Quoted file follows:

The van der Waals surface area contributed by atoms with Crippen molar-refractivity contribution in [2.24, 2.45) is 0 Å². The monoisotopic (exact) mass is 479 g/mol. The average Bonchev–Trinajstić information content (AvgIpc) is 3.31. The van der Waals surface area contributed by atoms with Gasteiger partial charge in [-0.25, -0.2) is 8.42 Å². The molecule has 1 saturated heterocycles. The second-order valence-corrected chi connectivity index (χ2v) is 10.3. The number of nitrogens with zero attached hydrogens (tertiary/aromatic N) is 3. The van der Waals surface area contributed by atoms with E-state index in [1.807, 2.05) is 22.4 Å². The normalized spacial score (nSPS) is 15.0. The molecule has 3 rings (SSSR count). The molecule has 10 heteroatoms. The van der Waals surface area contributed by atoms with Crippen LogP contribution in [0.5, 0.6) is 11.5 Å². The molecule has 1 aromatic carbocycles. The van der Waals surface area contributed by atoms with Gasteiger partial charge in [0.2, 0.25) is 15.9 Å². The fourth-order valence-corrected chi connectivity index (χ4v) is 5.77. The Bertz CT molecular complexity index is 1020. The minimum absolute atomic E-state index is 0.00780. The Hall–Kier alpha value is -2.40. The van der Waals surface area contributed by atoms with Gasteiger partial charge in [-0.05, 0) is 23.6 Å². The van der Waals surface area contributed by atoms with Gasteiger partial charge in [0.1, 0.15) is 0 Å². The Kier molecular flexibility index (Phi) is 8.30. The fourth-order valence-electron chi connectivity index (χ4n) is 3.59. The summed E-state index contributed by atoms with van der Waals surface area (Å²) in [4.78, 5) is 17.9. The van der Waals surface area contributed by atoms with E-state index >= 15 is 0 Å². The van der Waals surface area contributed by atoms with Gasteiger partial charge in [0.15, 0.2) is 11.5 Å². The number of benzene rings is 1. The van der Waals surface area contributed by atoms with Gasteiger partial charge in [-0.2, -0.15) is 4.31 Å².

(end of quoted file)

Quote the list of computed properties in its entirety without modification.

The van der Waals surface area contributed by atoms with Crippen molar-refractivity contribution in [2.24, 2.45) is 0 Å². The monoisotopic (exact) mass is 479 g/mol. The average Bonchev–Trinajstić information content (AvgIpc) is 3.31. The van der Waals surface area contributed by atoms with Gasteiger partial charge in [-0.25, -0.2) is 8.42 Å². The molecule has 1 saturated heterocycles. The second-order valence-corrected chi connectivity index (χ2v) is 10.3. The number of nitrogens with zero attached hydrogens (tertiary/aromatic N) is 3. The van der Waals surface area contributed by atoms with E-state index in [1.807, 2.05) is 22.4 Å². The normalized spacial score (nSPS) is 15.0. The molecule has 3 rings (SSSR count). The molecule has 10 heteroatoms. The van der Waals surface area contributed by atoms with Crippen LogP contribution in [0.5, 0.6) is 11.5 Å². The molecule has 1 aromatic carbocycles. The van der Waals surface area contributed by atoms with Gasteiger partial charge in [0.2, 0.25) is 15.9 Å². The fourth-order valence-corrected chi connectivity index (χ4v) is 5.77. The Bertz CT molecular complexity index is 1020. The minimum absolute atomic E-state index is 0.00780. The Hall–Kier alpha value is -2.40. The van der Waals surface area contributed by atoms with Gasteiger partial charge in [-0.05, 0) is 23.6 Å². The van der Waals surface area contributed by atoms with Gasteiger partial charge in [0.1, 0.15) is 0 Å². The Kier molecular flexibility index (Phi) is 8.30. The fourth-order valence-electron chi connectivity index (χ4n) is 3.59. The summed E-state index contributed by atoms with van der Waals surface area (Å²) in [4.78, 5) is 17.9. The van der Waals surface area contributed by atoms with E-state index >= 15 is 0 Å². The van der Waals surface area contributed by atoms with Gasteiger partial charge in [0.15, 0.2) is 11.5 Å². The number of benzene rings is 1. The van der Waals surface area contributed by atoms with Gasteiger partial charge in [-0.2, -0.15) is 4.31 Å².